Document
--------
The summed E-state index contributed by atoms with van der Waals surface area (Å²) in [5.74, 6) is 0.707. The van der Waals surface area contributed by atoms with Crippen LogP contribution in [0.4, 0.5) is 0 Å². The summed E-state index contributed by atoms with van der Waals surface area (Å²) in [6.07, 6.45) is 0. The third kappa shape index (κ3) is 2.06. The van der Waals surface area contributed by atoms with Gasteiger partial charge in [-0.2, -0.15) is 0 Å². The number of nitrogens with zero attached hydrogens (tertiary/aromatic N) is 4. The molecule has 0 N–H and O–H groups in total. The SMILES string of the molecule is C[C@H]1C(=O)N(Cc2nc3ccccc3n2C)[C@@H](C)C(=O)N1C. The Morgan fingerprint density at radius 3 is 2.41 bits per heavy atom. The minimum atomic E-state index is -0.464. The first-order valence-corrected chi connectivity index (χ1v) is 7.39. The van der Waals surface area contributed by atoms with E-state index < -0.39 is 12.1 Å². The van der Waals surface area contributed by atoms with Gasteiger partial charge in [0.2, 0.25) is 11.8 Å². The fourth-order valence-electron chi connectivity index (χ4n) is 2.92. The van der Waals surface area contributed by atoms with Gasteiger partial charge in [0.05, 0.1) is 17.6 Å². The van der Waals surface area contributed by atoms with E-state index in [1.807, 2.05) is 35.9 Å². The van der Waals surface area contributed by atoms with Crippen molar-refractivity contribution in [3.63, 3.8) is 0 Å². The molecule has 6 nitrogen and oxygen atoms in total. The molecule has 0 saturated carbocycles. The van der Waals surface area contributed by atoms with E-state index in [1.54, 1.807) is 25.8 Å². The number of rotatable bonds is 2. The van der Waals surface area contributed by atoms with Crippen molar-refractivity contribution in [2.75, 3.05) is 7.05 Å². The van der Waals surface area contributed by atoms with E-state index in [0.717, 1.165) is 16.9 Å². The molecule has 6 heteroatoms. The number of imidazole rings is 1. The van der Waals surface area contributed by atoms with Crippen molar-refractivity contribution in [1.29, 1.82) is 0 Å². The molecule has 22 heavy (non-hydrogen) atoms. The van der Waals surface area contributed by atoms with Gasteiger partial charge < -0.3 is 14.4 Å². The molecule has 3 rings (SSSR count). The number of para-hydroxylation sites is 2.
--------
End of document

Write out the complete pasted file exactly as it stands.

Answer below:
The summed E-state index contributed by atoms with van der Waals surface area (Å²) in [5.74, 6) is 0.707. The van der Waals surface area contributed by atoms with Crippen LogP contribution in [0.4, 0.5) is 0 Å². The summed E-state index contributed by atoms with van der Waals surface area (Å²) in [6.07, 6.45) is 0. The third kappa shape index (κ3) is 2.06. The van der Waals surface area contributed by atoms with Gasteiger partial charge in [-0.2, -0.15) is 0 Å². The number of nitrogens with zero attached hydrogens (tertiary/aromatic N) is 4. The molecule has 0 N–H and O–H groups in total. The SMILES string of the molecule is C[C@H]1C(=O)N(Cc2nc3ccccc3n2C)[C@@H](C)C(=O)N1C. The Morgan fingerprint density at radius 3 is 2.41 bits per heavy atom. The minimum atomic E-state index is -0.464. The first-order valence-corrected chi connectivity index (χ1v) is 7.39. The van der Waals surface area contributed by atoms with E-state index < -0.39 is 12.1 Å². The van der Waals surface area contributed by atoms with Gasteiger partial charge in [0.2, 0.25) is 11.8 Å². The fourth-order valence-electron chi connectivity index (χ4n) is 2.92. The van der Waals surface area contributed by atoms with Gasteiger partial charge in [0.05, 0.1) is 17.6 Å². The van der Waals surface area contributed by atoms with E-state index in [1.807, 2.05) is 35.9 Å². The van der Waals surface area contributed by atoms with Crippen molar-refractivity contribution in [3.63, 3.8) is 0 Å². The molecule has 6 nitrogen and oxygen atoms in total. The molecule has 0 saturated carbocycles. The van der Waals surface area contributed by atoms with E-state index in [1.54, 1.807) is 25.8 Å². The number of rotatable bonds is 2. The van der Waals surface area contributed by atoms with Crippen molar-refractivity contribution in [2.75, 3.05) is 7.05 Å². The van der Waals surface area contributed by atoms with E-state index in [0.717, 1.165) is 16.9 Å². The molecule has 6 heteroatoms. The number of imidazole rings is 1. The van der Waals surface area contributed by atoms with Crippen molar-refractivity contribution in [1.29, 1.82) is 0 Å². The molecule has 22 heavy (non-hydrogen) atoms. The van der Waals surface area contributed by atoms with Gasteiger partial charge < -0.3 is 14.4 Å². The molecule has 3 rings (SSSR count). The number of para-hydroxylation sites is 2.